* Bass Pro Shops opened to record crowds for the national retail giant.

* Carlisle Corp, which already is reviving the 112-year-old Chisca Hotel after about 30 years as a vacant eyesore downtown, filed zoning applications for a 30-story apartment building and a 22-story hotel at the foot of Beale Street.

* Shelby Farms Park held the groundbreaking for the new Visitor Center, restaurant, and events center as part of its $70 million project to create “America’s great 21st century park.”

* A four-story, 75,607-square-foot hotel was announced to replace the blighted French Quarter Inn in the transformed Overton Square.

* Developers filed an application for incentives for Tennessee Brewery – the beautiful building that no one thought could be redeveloped – to be redeveloped into 46 apartments, 13,500 square feet of commercial space, and a new six-story apartment building to the north.

* Developers expressed interest in revamping Mud Island to take advantage of the millions of people coming downtown to the newly reimagined Pyramid.

* Negotiations began for the $55 million redevelopment of Central Station to include a new hotel, 200 apartments, retail, and a movie theater.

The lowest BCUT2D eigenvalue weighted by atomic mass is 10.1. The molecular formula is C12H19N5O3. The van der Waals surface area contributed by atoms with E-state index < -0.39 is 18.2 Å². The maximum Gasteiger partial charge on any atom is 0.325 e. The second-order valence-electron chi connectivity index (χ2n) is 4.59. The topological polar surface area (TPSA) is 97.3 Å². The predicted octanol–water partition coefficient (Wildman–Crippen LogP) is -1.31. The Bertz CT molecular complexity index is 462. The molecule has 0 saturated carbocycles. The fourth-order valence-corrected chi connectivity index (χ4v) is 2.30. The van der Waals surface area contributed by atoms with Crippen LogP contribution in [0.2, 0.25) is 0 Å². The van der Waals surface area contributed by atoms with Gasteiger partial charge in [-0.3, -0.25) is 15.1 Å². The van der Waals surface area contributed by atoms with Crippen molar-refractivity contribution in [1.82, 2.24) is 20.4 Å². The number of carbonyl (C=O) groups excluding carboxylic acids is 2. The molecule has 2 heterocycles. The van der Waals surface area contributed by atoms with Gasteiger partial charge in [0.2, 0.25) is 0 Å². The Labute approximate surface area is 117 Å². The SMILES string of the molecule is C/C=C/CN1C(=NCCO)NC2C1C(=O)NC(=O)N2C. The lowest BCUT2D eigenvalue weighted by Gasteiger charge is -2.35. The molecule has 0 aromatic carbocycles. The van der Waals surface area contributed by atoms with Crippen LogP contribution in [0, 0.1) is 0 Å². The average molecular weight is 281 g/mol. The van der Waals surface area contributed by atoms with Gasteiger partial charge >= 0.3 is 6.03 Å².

* Tennessee Bureau of Investigation announced that crime in Memphis dropped dramatically in 2014.

L.A.  Breakdown

To cap it all, Hugo Matheson and Kimbal Musk announced that they were adding Memphis to their family of Kitchen restaurants in Chicago, Denver, Boulder, and Glendale.  More to the point, they build restaurants with the purpose of building “community through food,” including schools’ vegetable gardens and strong relationships with local farmers.  Their two restaurants in Memphis will anchor prime locations at Shelby Farms Park and Crosstown Concourse.

It is said they chose Memphis over Los Angeles because of its enthusiasm and dynamism they encountered here, and they were impressed by the way the community embraced their interest.   Perhaps, the story is apocryphal, but what is most telling is that these days it’s completely believable that Memphis beat out L.A.